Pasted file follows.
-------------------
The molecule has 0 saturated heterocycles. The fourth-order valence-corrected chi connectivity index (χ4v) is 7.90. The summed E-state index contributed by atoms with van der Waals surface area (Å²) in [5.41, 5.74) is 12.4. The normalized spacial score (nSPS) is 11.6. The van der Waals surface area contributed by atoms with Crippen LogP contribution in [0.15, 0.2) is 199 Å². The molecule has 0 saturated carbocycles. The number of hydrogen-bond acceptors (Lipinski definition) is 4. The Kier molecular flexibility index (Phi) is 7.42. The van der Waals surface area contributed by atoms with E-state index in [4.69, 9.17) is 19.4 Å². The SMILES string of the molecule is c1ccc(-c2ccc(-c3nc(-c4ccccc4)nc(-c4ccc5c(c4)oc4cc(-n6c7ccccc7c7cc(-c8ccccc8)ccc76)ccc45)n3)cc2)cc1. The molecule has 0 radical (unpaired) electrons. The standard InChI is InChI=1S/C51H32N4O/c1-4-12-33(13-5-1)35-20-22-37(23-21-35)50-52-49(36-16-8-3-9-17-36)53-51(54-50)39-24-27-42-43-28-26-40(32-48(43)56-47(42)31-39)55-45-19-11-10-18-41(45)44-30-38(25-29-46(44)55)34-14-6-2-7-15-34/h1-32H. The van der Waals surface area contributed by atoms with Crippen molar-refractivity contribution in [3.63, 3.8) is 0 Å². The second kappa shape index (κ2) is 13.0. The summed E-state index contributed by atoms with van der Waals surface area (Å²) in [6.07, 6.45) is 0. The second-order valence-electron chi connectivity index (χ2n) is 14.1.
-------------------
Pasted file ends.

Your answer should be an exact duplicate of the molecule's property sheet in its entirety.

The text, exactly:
The molecule has 0 saturated heterocycles. The fourth-order valence-corrected chi connectivity index (χ4v) is 7.90. The summed E-state index contributed by atoms with van der Waals surface area (Å²) in [5.41, 5.74) is 12.4. The normalized spacial score (nSPS) is 11.6. The van der Waals surface area contributed by atoms with Crippen LogP contribution in [0.15, 0.2) is 199 Å². The molecule has 0 saturated carbocycles. The number of hydrogen-bond acceptors (Lipinski definition) is 4. The Kier molecular flexibility index (Phi) is 7.42. The van der Waals surface area contributed by atoms with E-state index in [4.69, 9.17) is 19.4 Å². The SMILES string of the molecule is c1ccc(-c2ccc(-c3nc(-c4ccccc4)nc(-c4ccc5c(c4)oc4cc(-n6c7ccccc7c7cc(-c8ccccc8)ccc76)ccc45)n3)cc2)cc1. The molecule has 0 radical (unpaired) electrons. The standard InChI is InChI=1S/C51H32N4O/c1-4-12-33(13-5-1)35-20-22-37(23-21-35)50-52-49(36-16-8-3-9-17-36)53-51(54-50)39-24-27-42-43-28-26-40(32-48(43)56-47(42)31-39)55-45-19-11-10-18-41(45)44-30-38(25-29-46(44)55)34-14-6-2-7-15-34/h1-32H. The van der Waals surface area contributed by atoms with Crippen molar-refractivity contribution in [3.63, 3.8) is 0 Å². The second kappa shape index (κ2) is 13.0. The summed E-state index contributed by atoms with van der Waals surface area (Å²) in [6.07, 6.45) is 0. The second-order valence-electron chi connectivity index (χ2n) is 14.1.